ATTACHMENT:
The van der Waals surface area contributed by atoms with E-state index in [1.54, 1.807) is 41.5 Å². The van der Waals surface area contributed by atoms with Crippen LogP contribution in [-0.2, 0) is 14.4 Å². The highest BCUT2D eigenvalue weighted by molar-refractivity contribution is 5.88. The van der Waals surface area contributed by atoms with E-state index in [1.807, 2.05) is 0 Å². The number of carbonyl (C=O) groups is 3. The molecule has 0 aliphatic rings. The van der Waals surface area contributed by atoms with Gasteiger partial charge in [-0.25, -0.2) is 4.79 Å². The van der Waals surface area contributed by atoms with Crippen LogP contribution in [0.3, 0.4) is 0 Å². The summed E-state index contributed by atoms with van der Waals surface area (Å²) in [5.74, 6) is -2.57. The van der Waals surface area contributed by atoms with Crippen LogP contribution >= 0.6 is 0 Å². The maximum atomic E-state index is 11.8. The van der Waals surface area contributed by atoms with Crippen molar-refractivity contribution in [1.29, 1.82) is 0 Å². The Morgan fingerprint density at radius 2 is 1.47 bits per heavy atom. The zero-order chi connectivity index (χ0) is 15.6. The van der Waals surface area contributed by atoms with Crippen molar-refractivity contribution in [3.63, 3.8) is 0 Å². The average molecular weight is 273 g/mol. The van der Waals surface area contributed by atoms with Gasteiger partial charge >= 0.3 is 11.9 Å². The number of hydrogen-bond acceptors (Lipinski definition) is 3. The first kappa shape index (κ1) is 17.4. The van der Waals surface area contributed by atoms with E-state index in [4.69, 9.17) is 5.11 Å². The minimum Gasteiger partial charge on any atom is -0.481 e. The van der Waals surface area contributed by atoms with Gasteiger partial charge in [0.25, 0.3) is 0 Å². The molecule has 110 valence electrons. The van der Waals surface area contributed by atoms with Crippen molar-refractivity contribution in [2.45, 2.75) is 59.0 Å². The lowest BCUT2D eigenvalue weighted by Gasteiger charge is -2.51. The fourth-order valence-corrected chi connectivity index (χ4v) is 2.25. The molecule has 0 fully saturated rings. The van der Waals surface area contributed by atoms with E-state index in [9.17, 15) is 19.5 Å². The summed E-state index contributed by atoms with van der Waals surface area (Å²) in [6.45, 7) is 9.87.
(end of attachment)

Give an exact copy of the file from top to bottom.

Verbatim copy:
The van der Waals surface area contributed by atoms with E-state index in [1.54, 1.807) is 41.5 Å². The van der Waals surface area contributed by atoms with Crippen LogP contribution in [-0.2, 0) is 14.4 Å². The highest BCUT2D eigenvalue weighted by molar-refractivity contribution is 5.88. The van der Waals surface area contributed by atoms with E-state index in [1.807, 2.05) is 0 Å². The number of carbonyl (C=O) groups is 3. The molecule has 0 aliphatic rings. The van der Waals surface area contributed by atoms with Gasteiger partial charge in [-0.25, -0.2) is 4.79 Å². The van der Waals surface area contributed by atoms with Crippen LogP contribution in [0.3, 0.4) is 0 Å². The summed E-state index contributed by atoms with van der Waals surface area (Å²) in [5.74, 6) is -2.57. The van der Waals surface area contributed by atoms with Crippen LogP contribution >= 0.6 is 0 Å². The maximum atomic E-state index is 11.8. The van der Waals surface area contributed by atoms with Crippen molar-refractivity contribution in [1.29, 1.82) is 0 Å². The Morgan fingerprint density at radius 2 is 1.47 bits per heavy atom. The zero-order chi connectivity index (χ0) is 15.6. The van der Waals surface area contributed by atoms with Crippen molar-refractivity contribution in [3.63, 3.8) is 0 Å². The average molecular weight is 273 g/mol. The van der Waals surface area contributed by atoms with Gasteiger partial charge >= 0.3 is 11.9 Å². The number of hydrogen-bond acceptors (Lipinski definition) is 3. The first kappa shape index (κ1) is 17.4. The van der Waals surface area contributed by atoms with E-state index in [4.69, 9.17) is 5.11 Å². The minimum Gasteiger partial charge on any atom is -0.481 e. The van der Waals surface area contributed by atoms with Gasteiger partial charge in [0.25, 0.3) is 0 Å². The molecule has 110 valence electrons. The van der Waals surface area contributed by atoms with Crippen molar-refractivity contribution in [2.45, 2.75) is 59.0 Å². The lowest BCUT2D eigenvalue weighted by Gasteiger charge is -2.51. The fourth-order valence-corrected chi connectivity index (χ4v) is 2.25. The molecule has 0 fully saturated rings. The van der Waals surface area contributed by atoms with E-state index in [9.17, 15) is 19.5 Å². The summed E-state index contributed by atoms with van der Waals surface area (Å²) in [6.45, 7) is 9.87.